Ballots should be in your mailbox this week for the Aug. 6 primary election in Grays Harbor County. All ballots must be turned in to the county Auditor’s Office or postmarked by Election Day.
Of most interest to East County residents is a three-way race for Position 3 on the Hospital District Board of Commissioners.
Incumbent Drew Hooper, who lives in Elma, has drawn two opponents, Karrie Fruen of Elma and Otis Leathers of McCleary.
However, every registered voter in the county will receive a ballot specifically because of the election for county sheriff. Even though Sheriff Rick Scott is running unopposed for the remainder of the one-year unexpired term of his retired predecessor Mike Whelan, Elections Administrator Katy Moore says that state law requires all partisan races to appear on the primary ballot. That means some of the 38,502 ballots being sent out will only have that one item on their ballot and no others.
“It may confuse some people,” Moore said, adding that if a write-in candidate emerges in the Sheriff’s Office that reaches a certain percentage, he or she automatically ends up on the General Election ballot in November. That happened in the 24th Legislative District when both state Reps. Steve Tharinger and Kevin Van De Wege both ran for re-election last year.
Moore expected to send ballots out on Wednesday, July 17.
The Hospital District is in charge of the health care and budgeting practices for Summit Pacific Medical Center in Elma. The hospital board is also in charge of setting salaries of its administrative staff and determining the future uses of the former Mark Reed Hospital campus, which currently has only a small clinic operating on the campus.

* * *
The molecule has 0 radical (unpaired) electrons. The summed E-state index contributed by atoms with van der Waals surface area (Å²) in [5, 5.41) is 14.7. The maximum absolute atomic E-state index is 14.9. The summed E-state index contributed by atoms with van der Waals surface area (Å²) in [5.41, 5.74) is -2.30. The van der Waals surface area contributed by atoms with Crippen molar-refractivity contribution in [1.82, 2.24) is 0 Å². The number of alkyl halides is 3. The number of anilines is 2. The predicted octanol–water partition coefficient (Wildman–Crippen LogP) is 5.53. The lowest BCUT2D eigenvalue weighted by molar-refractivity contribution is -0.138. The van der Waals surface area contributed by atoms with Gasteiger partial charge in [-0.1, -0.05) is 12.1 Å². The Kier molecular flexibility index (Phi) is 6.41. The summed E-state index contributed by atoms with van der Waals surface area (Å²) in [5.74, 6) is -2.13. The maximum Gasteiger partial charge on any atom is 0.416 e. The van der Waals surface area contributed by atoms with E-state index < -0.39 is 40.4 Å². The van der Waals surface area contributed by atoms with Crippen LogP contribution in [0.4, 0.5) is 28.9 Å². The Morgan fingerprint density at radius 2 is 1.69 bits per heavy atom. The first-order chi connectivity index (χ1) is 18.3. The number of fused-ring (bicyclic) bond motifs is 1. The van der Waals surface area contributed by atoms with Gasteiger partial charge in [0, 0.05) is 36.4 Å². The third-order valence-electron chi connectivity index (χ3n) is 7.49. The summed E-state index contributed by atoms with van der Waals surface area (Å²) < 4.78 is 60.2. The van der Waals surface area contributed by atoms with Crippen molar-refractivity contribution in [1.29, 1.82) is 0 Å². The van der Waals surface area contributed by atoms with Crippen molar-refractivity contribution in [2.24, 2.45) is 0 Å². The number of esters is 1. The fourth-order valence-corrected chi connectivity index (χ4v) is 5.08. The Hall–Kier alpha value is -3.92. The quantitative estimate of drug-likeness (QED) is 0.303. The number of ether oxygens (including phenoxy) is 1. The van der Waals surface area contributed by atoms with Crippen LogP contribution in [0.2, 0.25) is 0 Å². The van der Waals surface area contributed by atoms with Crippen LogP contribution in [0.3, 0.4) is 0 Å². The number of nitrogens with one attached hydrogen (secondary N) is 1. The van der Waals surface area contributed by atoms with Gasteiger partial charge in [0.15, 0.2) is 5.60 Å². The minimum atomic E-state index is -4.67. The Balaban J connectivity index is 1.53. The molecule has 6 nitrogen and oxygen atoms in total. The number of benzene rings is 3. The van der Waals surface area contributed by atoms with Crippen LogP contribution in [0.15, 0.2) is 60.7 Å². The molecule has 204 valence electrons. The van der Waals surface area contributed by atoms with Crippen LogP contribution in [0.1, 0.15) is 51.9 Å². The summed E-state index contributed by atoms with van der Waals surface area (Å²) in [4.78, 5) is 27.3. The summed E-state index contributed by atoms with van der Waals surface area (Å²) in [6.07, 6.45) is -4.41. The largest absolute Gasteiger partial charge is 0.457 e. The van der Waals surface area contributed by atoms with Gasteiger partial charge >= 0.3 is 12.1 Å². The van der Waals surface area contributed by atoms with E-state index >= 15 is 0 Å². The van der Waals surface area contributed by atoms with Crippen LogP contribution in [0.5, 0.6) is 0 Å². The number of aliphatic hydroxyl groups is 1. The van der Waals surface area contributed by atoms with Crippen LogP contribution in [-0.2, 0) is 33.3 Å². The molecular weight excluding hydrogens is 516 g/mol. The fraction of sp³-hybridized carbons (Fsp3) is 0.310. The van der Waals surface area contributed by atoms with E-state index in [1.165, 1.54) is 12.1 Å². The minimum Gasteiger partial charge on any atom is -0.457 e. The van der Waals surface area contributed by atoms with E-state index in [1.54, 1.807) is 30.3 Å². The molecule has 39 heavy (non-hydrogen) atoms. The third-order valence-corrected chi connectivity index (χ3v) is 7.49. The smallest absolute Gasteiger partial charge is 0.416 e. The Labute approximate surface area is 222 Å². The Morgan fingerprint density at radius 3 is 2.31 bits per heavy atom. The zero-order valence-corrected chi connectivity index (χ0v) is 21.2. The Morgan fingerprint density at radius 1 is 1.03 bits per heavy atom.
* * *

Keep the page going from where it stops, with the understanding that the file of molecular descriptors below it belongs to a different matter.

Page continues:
Hooper, 32, the incumbent, has served about five years on the board, having been appointed to the board and then winning an unopposed election for the partial term that ends this year.
An agent for New York Life, Hooper welcomes some competition for his seat.
“I would like to win, but I was extremely excited to see people running against us,” Hooper said of the upcoming election. “I’m just excited that people are interested in being in health care — to put themselves out there.”
Hooper said there are numerous challenges facing the hospital and the district, including the looming Affordable Heath Care Act.
“Health care reform is going to be challenging, but in the end I think it will be a positive thing because as a district — and a nation — it’s making us think about health care differently. It’s hopefully going to reign in the costs and make health care more affordable, but there are difficult challenges ahead, especially for a (smaller) facility like ours.”
Hooper believes many health-care providers will be looking to team up with other regional resources in the future.
“There could be a lot of affiliations, partnerships and mergers,” he said. “I think in time, we’ll probably be looking in that direction.”
Hooper said the district is already holding Affordable Health Care Act forums to try to educate the public on changes coming to the regional and national health-care systems.
Hooper said the toughest thing about serving on the hospital board has been the “learning curve.”